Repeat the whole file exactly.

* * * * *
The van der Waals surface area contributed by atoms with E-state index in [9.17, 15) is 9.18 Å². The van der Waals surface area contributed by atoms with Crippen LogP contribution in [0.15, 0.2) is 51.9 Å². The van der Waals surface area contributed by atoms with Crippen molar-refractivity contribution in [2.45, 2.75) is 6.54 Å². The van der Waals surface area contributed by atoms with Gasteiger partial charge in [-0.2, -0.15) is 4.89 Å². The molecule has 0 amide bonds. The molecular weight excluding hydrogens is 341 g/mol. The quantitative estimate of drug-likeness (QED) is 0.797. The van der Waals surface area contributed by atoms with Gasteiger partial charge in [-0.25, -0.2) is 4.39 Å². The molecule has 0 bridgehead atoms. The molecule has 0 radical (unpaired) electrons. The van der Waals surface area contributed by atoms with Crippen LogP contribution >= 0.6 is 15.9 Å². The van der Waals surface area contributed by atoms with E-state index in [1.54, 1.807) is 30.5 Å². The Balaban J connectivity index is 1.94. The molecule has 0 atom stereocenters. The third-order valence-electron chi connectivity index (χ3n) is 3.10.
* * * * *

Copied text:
The van der Waals surface area contributed by atoms with E-state index in [9.17, 15) is 9.18 Å². The van der Waals surface area contributed by atoms with Crippen LogP contribution in [0.15, 0.2) is 51.9 Å². The van der Waals surface area contributed by atoms with Crippen molar-refractivity contribution in [2.45, 2.75) is 6.54 Å². The van der Waals surface area contributed by atoms with Gasteiger partial charge in [-0.2, -0.15) is 4.89 Å². The molecule has 0 amide bonds. The molecular weight excluding hydrogens is 341 g/mol. The quantitative estimate of drug-likeness (QED) is 0.797. The van der Waals surface area contributed by atoms with Gasteiger partial charge in [-0.25, -0.2) is 4.39 Å². The molecule has 0 bridgehead atoms. The molecule has 0 radical (unpaired) electrons. The van der Waals surface area contributed by atoms with Crippen LogP contribution >= 0.6 is 15.9 Å². The van der Waals surface area contributed by atoms with E-state index in [1.54, 1.807) is 30.5 Å². The Balaban J connectivity index is 1.94. The molecule has 0 atom stereocenters. The third-order valence-electron chi connectivity index (χ3n) is 3.10.